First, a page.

verb (used with object), e·nun·ci·at·ed, e·nun·ci·at·ing.
to utter or pronounce (words, sentences, etc.), especially in an articulate or a particular manner: He enunciates his words distinctly.
to state or declare definitely, as a theory.
to announce or proclaim: to enunciate one's intentions.
verb (used without object), e·nun·ci·at·ed, e·nun·ci·at·ing.
to pronounce words, especially in an articulate or a particular manner.
Origin of enunciate
1615–25;Related formse·nun·ci·a·ble, adjectivee·nun·ci·a·bil·i·ty, noune·nun·ci·a·tive, e·nun·ci·a·to·ry, adjectivee·nun·ci·a·tive·ly, adverbe·nun·ci·a·tor, nounnon·e·nun·ci·a·tive, adjectivenon·e·nun·ci·a·to·ry, adjectivere·e·nun·ci·ate, verb, re·e·nun·ci·at·ed, re·e·nun·ci·at·ing.un·e·nun·ci·a·ble, adjectiveun·e·nun·ci·at·ed, adjectiveun·e·nun·ci·a·tive, adjective
< Latin ēnūntiātus
(past participle of ēnūntiāre
), equivalent to ē- e-1
) messenger, message + -ātus -ate1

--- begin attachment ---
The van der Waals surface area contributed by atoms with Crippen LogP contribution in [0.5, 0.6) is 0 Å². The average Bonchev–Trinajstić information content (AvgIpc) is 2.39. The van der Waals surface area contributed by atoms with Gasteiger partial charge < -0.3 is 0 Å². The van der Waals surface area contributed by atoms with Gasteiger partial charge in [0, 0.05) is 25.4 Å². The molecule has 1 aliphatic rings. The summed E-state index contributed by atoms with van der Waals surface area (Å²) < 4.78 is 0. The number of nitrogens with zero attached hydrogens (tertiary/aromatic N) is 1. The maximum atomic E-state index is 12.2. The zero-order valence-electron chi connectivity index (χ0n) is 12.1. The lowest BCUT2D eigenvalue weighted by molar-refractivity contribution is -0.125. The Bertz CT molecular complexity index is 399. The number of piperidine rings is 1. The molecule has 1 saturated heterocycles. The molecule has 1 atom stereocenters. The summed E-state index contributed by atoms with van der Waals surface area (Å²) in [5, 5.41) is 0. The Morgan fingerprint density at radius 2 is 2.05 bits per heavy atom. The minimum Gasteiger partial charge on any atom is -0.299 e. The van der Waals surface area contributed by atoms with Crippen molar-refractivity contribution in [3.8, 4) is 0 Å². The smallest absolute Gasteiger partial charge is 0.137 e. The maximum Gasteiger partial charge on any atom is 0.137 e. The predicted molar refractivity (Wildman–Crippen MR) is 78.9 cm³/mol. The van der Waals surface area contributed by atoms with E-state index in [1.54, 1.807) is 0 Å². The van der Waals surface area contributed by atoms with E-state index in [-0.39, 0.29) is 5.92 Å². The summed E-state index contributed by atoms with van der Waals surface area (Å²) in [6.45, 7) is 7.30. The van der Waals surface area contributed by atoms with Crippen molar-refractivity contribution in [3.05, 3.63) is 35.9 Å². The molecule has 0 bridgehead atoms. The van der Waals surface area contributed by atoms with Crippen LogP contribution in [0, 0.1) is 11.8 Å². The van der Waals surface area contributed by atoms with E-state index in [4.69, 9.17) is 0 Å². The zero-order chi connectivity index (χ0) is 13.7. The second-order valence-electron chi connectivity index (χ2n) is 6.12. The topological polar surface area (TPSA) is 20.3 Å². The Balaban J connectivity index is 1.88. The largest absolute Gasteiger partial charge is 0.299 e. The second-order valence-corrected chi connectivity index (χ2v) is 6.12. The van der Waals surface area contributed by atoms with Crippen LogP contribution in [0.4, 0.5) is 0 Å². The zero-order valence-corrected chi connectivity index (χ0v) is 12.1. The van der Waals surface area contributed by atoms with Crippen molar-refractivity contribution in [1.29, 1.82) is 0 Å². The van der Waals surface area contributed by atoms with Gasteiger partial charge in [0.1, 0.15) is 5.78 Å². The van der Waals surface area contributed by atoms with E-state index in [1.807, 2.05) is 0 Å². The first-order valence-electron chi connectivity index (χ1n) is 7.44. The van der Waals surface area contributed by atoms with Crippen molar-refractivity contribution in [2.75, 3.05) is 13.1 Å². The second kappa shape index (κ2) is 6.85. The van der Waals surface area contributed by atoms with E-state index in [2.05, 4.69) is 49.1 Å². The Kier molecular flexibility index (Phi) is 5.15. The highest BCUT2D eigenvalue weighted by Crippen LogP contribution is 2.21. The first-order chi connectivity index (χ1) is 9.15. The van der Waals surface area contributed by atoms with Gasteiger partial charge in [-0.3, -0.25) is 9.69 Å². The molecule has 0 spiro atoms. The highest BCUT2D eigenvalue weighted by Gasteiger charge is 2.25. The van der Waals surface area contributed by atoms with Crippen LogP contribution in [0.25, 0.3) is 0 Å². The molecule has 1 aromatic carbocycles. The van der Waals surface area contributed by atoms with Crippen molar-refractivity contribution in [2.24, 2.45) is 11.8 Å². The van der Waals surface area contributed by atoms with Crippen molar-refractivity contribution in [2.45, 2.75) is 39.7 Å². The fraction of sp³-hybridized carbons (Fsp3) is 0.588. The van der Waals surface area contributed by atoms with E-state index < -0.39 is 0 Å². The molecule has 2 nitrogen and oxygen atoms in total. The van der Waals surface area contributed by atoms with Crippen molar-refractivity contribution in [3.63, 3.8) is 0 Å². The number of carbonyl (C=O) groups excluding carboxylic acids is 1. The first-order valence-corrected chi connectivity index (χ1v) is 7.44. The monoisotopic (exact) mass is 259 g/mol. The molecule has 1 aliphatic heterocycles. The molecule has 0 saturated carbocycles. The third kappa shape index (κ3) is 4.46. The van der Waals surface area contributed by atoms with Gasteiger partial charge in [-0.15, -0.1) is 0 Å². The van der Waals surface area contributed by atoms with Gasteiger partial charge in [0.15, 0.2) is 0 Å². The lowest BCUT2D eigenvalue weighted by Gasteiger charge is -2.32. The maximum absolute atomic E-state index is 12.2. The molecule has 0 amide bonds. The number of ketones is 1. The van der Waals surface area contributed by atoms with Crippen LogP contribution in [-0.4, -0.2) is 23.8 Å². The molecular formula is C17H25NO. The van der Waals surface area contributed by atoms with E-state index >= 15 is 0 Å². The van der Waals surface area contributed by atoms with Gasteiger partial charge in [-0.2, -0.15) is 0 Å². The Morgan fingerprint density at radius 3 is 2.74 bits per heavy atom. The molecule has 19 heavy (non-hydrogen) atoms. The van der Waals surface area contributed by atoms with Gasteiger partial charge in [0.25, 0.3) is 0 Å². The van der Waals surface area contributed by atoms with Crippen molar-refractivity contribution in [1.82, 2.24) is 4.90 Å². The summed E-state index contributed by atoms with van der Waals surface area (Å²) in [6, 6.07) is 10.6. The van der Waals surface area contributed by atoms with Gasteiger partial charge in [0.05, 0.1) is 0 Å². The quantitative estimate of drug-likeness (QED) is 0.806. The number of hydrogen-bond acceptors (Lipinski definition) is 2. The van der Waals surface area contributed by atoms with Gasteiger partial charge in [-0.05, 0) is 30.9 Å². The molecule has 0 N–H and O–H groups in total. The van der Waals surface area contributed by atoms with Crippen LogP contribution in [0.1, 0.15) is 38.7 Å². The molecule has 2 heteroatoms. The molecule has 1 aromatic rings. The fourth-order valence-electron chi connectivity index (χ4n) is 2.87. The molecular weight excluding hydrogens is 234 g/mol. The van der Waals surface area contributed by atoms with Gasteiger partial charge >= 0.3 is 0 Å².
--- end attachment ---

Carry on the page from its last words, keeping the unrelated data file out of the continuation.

Based on the Random House Unabridged Dictionary, © Random House, Inc. 2019
British Dictionary definitions for enunciatory
Derived Formsenunciation, nounenunciative or enunciatory, adjectiveenunciatively, adverbenunciator, noun
to articulate or pronounce (words), esp clearly and distinctly
(tr) to state precisely or formally
Word Origin for enunciate
C17: from Latin ēnuntiāre to declare, from nuntiāre to announce, from nuntius messenger
Collins English Dictionary - Complete & Unabridged 2012 Digital Edition
© William Collins Sons & Co. Ltd. 1979, 1986 © HarperCollins
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Word Origin and History for enunciatory
1620s, "declare, express," from Latin enuntiatus, past participle of enuntiare "speak out, say, express, assert; divulge, disclose, reveal, betray," from ex- "out" (see ex-) + nuntiare "to announce" (see nuncio). Or perhaps a back-formation from enunciation. Meaning "to articulate, pronounce" is from 1759. Related: Enunciated; enunciating.
Online Etymology Dictionary, © 2010 Douglas Harper